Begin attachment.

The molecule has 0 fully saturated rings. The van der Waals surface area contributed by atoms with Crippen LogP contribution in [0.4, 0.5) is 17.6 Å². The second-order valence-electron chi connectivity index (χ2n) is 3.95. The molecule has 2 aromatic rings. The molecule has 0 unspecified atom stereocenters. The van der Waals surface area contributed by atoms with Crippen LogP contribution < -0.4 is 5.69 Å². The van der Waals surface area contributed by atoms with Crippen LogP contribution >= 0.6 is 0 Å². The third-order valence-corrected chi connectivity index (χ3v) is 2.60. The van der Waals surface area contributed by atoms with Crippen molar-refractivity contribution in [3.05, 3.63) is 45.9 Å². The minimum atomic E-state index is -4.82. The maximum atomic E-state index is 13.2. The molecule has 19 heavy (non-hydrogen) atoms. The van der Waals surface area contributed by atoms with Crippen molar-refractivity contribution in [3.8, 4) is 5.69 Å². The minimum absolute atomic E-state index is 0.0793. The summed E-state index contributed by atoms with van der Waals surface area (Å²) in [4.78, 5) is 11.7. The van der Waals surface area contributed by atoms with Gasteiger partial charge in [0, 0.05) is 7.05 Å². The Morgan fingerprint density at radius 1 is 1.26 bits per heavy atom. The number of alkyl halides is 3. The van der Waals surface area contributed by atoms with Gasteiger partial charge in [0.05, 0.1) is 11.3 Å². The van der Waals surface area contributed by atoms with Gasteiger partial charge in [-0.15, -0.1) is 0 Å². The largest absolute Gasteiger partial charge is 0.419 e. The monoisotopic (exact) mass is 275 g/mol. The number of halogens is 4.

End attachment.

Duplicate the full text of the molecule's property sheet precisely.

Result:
The molecule has 0 fully saturated rings. The van der Waals surface area contributed by atoms with Crippen LogP contribution in [0.4, 0.5) is 17.6 Å². The second-order valence-electron chi connectivity index (χ2n) is 3.95. The molecule has 2 aromatic rings. The molecule has 0 unspecified atom stereocenters. The van der Waals surface area contributed by atoms with Crippen LogP contribution < -0.4 is 5.69 Å². The van der Waals surface area contributed by atoms with Crippen LogP contribution >= 0.6 is 0 Å². The third-order valence-corrected chi connectivity index (χ3v) is 2.60. The van der Waals surface area contributed by atoms with Crippen molar-refractivity contribution in [3.05, 3.63) is 45.9 Å². The minimum atomic E-state index is -4.82. The maximum atomic E-state index is 13.2. The molecule has 19 heavy (non-hydrogen) atoms. The van der Waals surface area contributed by atoms with Crippen molar-refractivity contribution in [3.8, 4) is 5.69 Å². The minimum absolute atomic E-state index is 0.0793. The summed E-state index contributed by atoms with van der Waals surface area (Å²) in [4.78, 5) is 11.7. The van der Waals surface area contributed by atoms with Gasteiger partial charge in [0, 0.05) is 7.05 Å². The Morgan fingerprint density at radius 1 is 1.26 bits per heavy atom. The number of alkyl halides is 3. The van der Waals surface area contributed by atoms with Gasteiger partial charge in [0.05, 0.1) is 11.3 Å². The van der Waals surface area contributed by atoms with Gasteiger partial charge in [-0.15, -0.1) is 0 Å². The largest absolute Gasteiger partial charge is 0.419 e. The monoisotopic (exact) mass is 275 g/mol. The number of halogens is 4.